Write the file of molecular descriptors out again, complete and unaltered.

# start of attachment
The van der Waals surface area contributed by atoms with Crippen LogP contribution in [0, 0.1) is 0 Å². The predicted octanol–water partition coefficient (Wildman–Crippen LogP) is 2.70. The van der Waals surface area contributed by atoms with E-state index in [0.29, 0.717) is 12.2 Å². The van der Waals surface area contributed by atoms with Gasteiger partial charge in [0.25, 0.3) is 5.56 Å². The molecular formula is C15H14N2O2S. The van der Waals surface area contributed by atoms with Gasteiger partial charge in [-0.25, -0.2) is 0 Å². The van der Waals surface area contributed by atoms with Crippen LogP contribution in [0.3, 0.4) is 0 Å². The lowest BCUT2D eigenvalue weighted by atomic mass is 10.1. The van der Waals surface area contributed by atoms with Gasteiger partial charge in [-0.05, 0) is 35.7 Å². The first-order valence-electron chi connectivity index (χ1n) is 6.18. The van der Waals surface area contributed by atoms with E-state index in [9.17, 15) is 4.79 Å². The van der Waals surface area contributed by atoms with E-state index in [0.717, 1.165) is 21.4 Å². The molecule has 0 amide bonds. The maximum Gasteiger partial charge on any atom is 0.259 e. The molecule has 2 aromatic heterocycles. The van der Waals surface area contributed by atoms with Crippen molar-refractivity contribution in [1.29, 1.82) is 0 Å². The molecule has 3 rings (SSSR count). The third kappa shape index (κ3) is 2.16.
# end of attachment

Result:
The van der Waals surface area contributed by atoms with Crippen LogP contribution in [0, 0.1) is 0 Å². The predicted octanol–water partition coefficient (Wildman–Crippen LogP) is 2.70. The van der Waals surface area contributed by atoms with E-state index in [0.29, 0.717) is 12.2 Å². The van der Waals surface area contributed by atoms with Gasteiger partial charge in [0.25, 0.3) is 5.56 Å². The molecular formula is C15H14N2O2S. The van der Waals surface area contributed by atoms with Gasteiger partial charge in [-0.25, -0.2) is 0 Å². The van der Waals surface area contributed by atoms with Crippen LogP contribution in [0.3, 0.4) is 0 Å². The lowest BCUT2D eigenvalue weighted by atomic mass is 10.1. The van der Waals surface area contributed by atoms with Gasteiger partial charge in [-0.05, 0) is 35.7 Å². The first-order valence-electron chi connectivity index (χ1n) is 6.18. The van der Waals surface area contributed by atoms with E-state index in [9.17, 15) is 4.79 Å². The van der Waals surface area contributed by atoms with E-state index in [0.717, 1.165) is 21.4 Å². The molecule has 0 amide bonds. The maximum Gasteiger partial charge on any atom is 0.259 e. The molecule has 2 aromatic heterocycles. The van der Waals surface area contributed by atoms with Crippen molar-refractivity contribution in [1.29, 1.82) is 0 Å². The molecule has 3 rings (SSSR count). The third kappa shape index (κ3) is 2.16.